St John of God defers plan to transfer services to HSE

St John of God defers plan to transfer services to HSE

Health Minister Stephen Donnelly said the 'decision will avoid the disruption of key services for service users and their families'. Picture: Larry Cummins

St John of God Community Services has deferred its plan to transfer intellectual disabilities and mental health services to the HSE at the end of next month.

They have instead entered an assessment process with the HSE which will last until December 2022.

Health Minister Stephen Donnelly welcomed this decision, saying it provides a basis for both organisations to strengthen services.

Mr Donnelly said: “This decision will avoid the disruption of key services for service users and their families.” He said the process is the basis for discussion.

“We owe it to our service users to do all we can to ensure that our services are delivered in line with strong governance mechanisms in a cost-effective and equitable manner consistent with care and support needs,” Mr Donnelly said.

Minister of state for disabilities Anne Rabbitte also welcomed an end to the months of uncertainty for families.

“I am delighted that the HSE and St John of God Community Services have reached agreement,” she said.

“On a process which aims to ensure the financial stability and sustainability and improved governance of the vital disability and mental health services provided across the country by St John of God Community Services.”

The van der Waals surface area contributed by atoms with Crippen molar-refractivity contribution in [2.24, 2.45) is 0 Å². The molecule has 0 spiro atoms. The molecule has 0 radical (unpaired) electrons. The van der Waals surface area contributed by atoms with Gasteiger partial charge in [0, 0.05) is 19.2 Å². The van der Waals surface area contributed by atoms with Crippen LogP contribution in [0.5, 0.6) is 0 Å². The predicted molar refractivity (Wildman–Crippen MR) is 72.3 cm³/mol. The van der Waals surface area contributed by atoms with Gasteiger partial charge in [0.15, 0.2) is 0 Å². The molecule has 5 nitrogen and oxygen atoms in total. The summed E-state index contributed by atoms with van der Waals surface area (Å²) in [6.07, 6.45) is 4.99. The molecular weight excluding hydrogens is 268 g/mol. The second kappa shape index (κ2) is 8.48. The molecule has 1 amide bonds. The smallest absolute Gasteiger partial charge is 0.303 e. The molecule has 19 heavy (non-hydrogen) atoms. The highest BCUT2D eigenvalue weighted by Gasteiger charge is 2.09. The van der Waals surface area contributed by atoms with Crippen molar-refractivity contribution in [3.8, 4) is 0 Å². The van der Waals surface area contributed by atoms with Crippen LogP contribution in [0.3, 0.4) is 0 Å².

The services provide intellectual disability and mental health care to more than 8,000 people and employ 3,000 people in 300 locations across Kerry, Wicklow, Dublin, Kildare, Meath, and Louth.

Last year, they announced a plan to transfer these responsibilities to the HSE, saying they were significantly under-funded including an accumulated deficit at that time of €37.7m.

However, today a spokesman for St John of God Community Services confirmed this plan is now deferred.

He said: “The notice of termination is deferred to enable St John of God Community Services to participate with the HSE on the completion of a Sustainability Impact Assessment.” 

This will include working out a plan for sustainable delivery and development of services, and agreeing a funding model, he said.

The spokesman said they hope to continue as “a long term provider of high-quality intellectual disability and mental health services.” 

A letter sent to staff by the chief executive of St John of God Community Services ,Clare Dempsey, seen by the Irish Examiner, says the process will include a plan to address the deficit.

The letter says the assessment will last until December 2022, and means “funding arrangements will be established to enable us to continue to provide and further develop our services.” Ms Dempsey wrote this process was requested by the Department of Health.

However, she sounded a note of caution to staff. She wrote: “While we potentially stand on the cusp of a new beginning for Saint John of God Community Services, a great deal of work has yet to be done on both sides in order for us to achieve that desired outcome.” 

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